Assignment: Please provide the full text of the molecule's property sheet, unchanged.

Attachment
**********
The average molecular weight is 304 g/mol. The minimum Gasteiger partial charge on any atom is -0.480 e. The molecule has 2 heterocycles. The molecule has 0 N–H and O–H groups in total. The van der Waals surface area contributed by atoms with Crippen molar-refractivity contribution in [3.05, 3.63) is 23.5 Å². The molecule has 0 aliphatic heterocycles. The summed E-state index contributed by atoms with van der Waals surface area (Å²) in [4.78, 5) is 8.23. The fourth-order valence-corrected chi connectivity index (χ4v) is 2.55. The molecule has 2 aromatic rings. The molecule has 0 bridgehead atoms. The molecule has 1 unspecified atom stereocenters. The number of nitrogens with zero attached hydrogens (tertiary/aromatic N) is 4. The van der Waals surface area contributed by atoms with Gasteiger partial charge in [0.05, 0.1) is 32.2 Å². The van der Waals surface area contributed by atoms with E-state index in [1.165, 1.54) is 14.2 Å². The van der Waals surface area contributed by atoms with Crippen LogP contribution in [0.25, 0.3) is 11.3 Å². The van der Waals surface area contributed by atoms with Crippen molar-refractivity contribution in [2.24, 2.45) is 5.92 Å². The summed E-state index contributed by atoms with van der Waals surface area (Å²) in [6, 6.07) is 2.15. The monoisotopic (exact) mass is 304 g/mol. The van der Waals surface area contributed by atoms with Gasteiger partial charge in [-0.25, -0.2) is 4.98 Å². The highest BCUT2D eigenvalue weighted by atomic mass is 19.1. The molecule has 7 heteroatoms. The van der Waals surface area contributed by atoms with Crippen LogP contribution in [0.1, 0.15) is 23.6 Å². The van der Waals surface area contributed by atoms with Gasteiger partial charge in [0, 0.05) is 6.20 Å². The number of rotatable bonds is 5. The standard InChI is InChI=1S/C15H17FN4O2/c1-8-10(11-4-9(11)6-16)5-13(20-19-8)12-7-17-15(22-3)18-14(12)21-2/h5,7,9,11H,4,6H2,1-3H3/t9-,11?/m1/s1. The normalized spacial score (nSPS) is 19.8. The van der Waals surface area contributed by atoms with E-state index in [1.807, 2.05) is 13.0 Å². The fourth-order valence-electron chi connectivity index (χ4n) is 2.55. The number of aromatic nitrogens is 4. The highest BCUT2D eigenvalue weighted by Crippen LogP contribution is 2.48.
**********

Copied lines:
The average molecular weight is 304 g/mol. The minimum Gasteiger partial charge on any atom is -0.480 e. The molecule has 2 heterocycles. The molecule has 0 N–H and O–H groups in total. The van der Waals surface area contributed by atoms with Crippen molar-refractivity contribution in [3.05, 3.63) is 23.5 Å². The molecule has 0 aliphatic heterocycles. The summed E-state index contributed by atoms with van der Waals surface area (Å²) in [4.78, 5) is 8.23. The fourth-order valence-corrected chi connectivity index (χ4v) is 2.55. The molecule has 2 aromatic rings. The molecule has 0 bridgehead atoms. The molecule has 1 unspecified atom stereocenters. The number of nitrogens with zero attached hydrogens (tertiary/aromatic N) is 4. The van der Waals surface area contributed by atoms with Gasteiger partial charge in [0.05, 0.1) is 32.2 Å². The van der Waals surface area contributed by atoms with E-state index in [1.165, 1.54) is 14.2 Å². The van der Waals surface area contributed by atoms with Crippen LogP contribution in [0.25, 0.3) is 11.3 Å². The van der Waals surface area contributed by atoms with Crippen molar-refractivity contribution in [2.24, 2.45) is 5.92 Å². The summed E-state index contributed by atoms with van der Waals surface area (Å²) in [6, 6.07) is 2.15. The monoisotopic (exact) mass is 304 g/mol. The van der Waals surface area contributed by atoms with Gasteiger partial charge in [-0.25, -0.2) is 4.98 Å². The highest BCUT2D eigenvalue weighted by atomic mass is 19.1. The molecule has 7 heteroatoms. The van der Waals surface area contributed by atoms with Crippen LogP contribution in [0.1, 0.15) is 23.6 Å². The van der Waals surface area contributed by atoms with Gasteiger partial charge in [0, 0.05) is 6.20 Å². The number of rotatable bonds is 5. The standard InChI is InChI=1S/C15H17FN4O2/c1-8-10(11-4-9(11)6-16)5-13(20-19-8)12-7-17-15(22-3)18-14(12)21-2/h5,7,9,11H,4,6H2,1-3H3/t9-,11?/m1/s1. The normalized spacial score (nSPS) is 19.8. The van der Waals surface area contributed by atoms with E-state index in [1.807, 2.05) is 13.0 Å². The fourth-order valence-electron chi connectivity index (χ4n) is 2.55. The number of aromatic nitrogens is 4. The highest BCUT2D eigenvalue weighted by Crippen LogP contribution is 2.48.